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Investment banks are cutting traders and analysts in climate-related businesses as a slump in shares and carbon emission permits coincides with a deadlock in international climate talks. ‘People are leaving the industry because they’ve been fired or because they see no prospects.’

JPMorgan Chase & Co. Managing Director for Environmental Markets Odin Knudsen left his post in New York by mutual accord after his team was shrunk, while UBS Securities LLC fired Vice Chairman Jon Anda and his Climate Policy Group co-workers, Anda and Knudsen said in interviews. Ben Lynch left his London job as an alternative-energy analyst for Commerzbank AG and it was taken over by a utilities analyst, company spokeswoman Claire Tappenden said. The departures took place since September.

The biggest banks, trying to recover from trading losses and a clampdown on investing their own money, are clipping resources from emissions-related businesses as United Nations talks have failed for years to extend Kyoto Protocol greenhouse- gas curbs beyond their expiration in 2012. The International Emissions Trading Association, the main carbon-market trade group, has seen its membership slide about 6 percent this year.

“People are leaving the industry because they’ve been fired or because they see no prospects,” said Emmanuel Fages, head of energy research for Europe at Societe Generale SA in Paris. “That is the sad story.”

Climate Talks

Fages said he used to work full-time on carbon at the French bank’s emissions trading unit Orbeo and the industry now occupies about 20 percent of his time.

JPMorgan spokesman Brian Marchiony declined to comment.

UBS officials confirmed Anda’s departure and declined to give details about his department. “Jon Anda has left the bank and is seeking new opportunities,” UBS’s New York-based spokesman Christiaan Brakman said in an e-mailed response to questions. “UBS remains committed to address climate change.”

The Kyoto emissions caps for industrialized nations, which underpin carbon trading, are set to end in December 2012 unless United Nations-led talks under way in South Africa produce an extension.

Clean-power stocks and emission permits have plunged as the European Union, the biggest advocate for climate action among developed nations, is ravaged by its own sovereign debt crisis.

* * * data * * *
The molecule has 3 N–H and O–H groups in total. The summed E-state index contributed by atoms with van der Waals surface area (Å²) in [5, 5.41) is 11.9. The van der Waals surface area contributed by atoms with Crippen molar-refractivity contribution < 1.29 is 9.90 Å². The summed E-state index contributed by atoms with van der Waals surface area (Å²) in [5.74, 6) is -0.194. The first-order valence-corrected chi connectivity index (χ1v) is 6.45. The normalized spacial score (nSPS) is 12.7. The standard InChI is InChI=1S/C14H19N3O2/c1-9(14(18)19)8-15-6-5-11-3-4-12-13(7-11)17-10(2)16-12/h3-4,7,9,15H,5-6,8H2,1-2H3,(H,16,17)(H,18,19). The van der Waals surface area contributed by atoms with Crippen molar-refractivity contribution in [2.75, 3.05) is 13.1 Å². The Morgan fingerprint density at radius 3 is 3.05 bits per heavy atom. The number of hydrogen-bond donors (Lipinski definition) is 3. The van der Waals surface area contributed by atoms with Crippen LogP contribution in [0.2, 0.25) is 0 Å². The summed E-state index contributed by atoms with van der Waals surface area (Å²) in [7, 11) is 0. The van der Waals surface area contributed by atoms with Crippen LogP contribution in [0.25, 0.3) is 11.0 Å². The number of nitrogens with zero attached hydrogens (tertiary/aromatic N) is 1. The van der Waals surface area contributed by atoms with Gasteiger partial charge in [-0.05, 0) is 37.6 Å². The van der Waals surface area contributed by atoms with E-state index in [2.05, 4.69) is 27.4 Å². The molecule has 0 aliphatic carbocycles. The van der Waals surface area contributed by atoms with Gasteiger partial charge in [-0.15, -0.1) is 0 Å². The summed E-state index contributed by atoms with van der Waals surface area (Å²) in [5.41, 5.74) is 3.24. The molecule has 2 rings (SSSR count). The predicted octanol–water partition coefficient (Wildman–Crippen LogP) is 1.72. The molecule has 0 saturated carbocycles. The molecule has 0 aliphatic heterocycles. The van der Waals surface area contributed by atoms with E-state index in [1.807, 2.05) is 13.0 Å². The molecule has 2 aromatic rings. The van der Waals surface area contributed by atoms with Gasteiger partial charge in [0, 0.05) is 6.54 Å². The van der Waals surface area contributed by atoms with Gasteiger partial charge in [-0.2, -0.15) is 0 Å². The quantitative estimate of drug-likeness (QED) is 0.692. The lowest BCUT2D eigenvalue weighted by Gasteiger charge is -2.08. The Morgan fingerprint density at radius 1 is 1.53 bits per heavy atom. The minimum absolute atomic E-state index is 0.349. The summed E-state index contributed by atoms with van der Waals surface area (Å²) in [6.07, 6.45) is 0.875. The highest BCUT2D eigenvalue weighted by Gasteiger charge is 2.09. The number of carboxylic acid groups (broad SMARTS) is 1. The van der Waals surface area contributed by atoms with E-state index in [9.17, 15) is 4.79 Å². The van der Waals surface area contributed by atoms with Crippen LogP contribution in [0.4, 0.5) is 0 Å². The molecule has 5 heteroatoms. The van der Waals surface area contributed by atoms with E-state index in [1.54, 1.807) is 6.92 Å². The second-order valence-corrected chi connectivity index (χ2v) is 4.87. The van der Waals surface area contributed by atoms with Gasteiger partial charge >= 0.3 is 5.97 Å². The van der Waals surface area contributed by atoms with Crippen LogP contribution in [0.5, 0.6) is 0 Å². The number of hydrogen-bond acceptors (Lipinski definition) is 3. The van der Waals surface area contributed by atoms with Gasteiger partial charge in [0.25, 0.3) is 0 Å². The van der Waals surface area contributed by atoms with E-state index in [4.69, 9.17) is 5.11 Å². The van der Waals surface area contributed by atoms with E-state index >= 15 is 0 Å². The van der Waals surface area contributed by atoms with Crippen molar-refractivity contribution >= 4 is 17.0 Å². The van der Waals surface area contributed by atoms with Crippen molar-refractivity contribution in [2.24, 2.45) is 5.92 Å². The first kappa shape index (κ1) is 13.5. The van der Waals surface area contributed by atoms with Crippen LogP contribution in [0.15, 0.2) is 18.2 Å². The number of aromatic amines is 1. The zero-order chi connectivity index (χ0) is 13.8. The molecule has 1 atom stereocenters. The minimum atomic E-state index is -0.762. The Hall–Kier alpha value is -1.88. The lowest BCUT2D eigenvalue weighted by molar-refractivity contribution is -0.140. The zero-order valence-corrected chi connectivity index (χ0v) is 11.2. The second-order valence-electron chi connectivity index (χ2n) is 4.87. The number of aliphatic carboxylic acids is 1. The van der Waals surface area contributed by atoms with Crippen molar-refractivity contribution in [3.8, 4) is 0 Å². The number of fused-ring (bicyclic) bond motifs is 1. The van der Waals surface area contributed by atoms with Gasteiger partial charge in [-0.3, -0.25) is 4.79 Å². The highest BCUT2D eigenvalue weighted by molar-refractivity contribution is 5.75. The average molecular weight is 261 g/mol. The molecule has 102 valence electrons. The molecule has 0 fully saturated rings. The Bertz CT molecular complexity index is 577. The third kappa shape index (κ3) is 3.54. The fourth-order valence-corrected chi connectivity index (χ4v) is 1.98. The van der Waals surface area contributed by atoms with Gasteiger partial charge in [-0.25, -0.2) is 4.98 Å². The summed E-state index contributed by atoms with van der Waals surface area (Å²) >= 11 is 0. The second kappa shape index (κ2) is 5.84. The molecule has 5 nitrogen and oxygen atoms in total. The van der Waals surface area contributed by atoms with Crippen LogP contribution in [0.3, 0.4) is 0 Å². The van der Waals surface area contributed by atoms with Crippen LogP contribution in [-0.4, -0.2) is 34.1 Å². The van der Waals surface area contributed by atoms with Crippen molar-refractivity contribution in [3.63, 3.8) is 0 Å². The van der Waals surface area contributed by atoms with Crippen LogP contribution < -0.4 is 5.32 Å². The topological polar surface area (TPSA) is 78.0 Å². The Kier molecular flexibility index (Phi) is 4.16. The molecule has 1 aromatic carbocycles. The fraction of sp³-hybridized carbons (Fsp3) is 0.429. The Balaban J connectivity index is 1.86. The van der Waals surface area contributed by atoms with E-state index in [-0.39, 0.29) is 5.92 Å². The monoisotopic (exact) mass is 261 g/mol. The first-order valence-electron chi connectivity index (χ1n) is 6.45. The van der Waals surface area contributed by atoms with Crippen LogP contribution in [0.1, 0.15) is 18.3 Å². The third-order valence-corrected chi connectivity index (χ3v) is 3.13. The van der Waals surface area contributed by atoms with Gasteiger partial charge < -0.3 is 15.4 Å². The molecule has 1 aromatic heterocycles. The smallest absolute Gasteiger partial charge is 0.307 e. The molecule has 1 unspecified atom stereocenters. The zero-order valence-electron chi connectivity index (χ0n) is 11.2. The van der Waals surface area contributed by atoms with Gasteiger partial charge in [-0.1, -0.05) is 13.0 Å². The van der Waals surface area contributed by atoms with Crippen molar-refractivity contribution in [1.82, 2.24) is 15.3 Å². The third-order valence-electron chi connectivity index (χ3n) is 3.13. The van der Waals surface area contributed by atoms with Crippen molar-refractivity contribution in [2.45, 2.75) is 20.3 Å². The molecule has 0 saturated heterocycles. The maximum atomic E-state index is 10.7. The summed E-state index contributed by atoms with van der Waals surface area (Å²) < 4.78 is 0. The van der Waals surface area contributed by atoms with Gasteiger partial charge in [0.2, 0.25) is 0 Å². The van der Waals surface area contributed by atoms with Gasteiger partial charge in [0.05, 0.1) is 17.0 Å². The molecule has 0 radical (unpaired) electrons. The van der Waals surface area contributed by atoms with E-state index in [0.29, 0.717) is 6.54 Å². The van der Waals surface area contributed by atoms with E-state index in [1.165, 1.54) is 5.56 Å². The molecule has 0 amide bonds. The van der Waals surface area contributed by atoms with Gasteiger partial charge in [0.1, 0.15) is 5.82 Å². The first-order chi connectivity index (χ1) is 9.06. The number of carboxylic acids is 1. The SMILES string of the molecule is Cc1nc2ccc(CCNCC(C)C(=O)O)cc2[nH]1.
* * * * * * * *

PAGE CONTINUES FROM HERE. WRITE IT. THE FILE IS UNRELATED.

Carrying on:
Benchmark EU carbon permits lost 44 percent in the year through yesterday and fell to a record last week while the Bloomberg Industry solar energy index plunged 65 percent, damping investor demand for research and advisory services.

EU allowances for delivery this month fell 0.4 percent to 7.90 euros a metric ton today as of 8:14 a.m. on London´s ICE Futures Europe exchange. The Bloomberg Industry Global Leaders Large Solar Energy index fell 0.6 percent, headed for its first decline this week.

‘Shakeouts, Departures’

“There are shakeouts and departures happening as you would expect to be the case during any market that was a little bit unsure about where it was going,” Henry Derwent, president of the International Emissions Trading Association, said in a telephone interview. Carbon trading “is currently suffering, as so many other markets are, from low economic activity in the main area which is the European Union.”

About 10 institutions have withdrawn from the Geneva-based trade group this year, cutting membership to about 150 companies, spokeswoman Noria Mezlef said.

EU countries, which subsidize clean energy and bought more than 80 percent of solar panels last year as well as running the biggest carbon market, are facing pressure to rein in budget deficits as investors dump their sovereign debt. The turmoil wracking the bloc has hurt photovoltaic equipment stocks and businesses that service that industry.

‘Little Companies’

“It been a tough time for everyone doing solar,” John Hardy, who lost his job in New York as an alternative energy analyst at Gleacher & Co. in August, said in an interview. “Market capitalizations have dropped to a point where funds can’t touch these little companies.”

He said he expects some of his colleagues and competitors will also be let go because the market valuation of the industry can no longer sustain their research.

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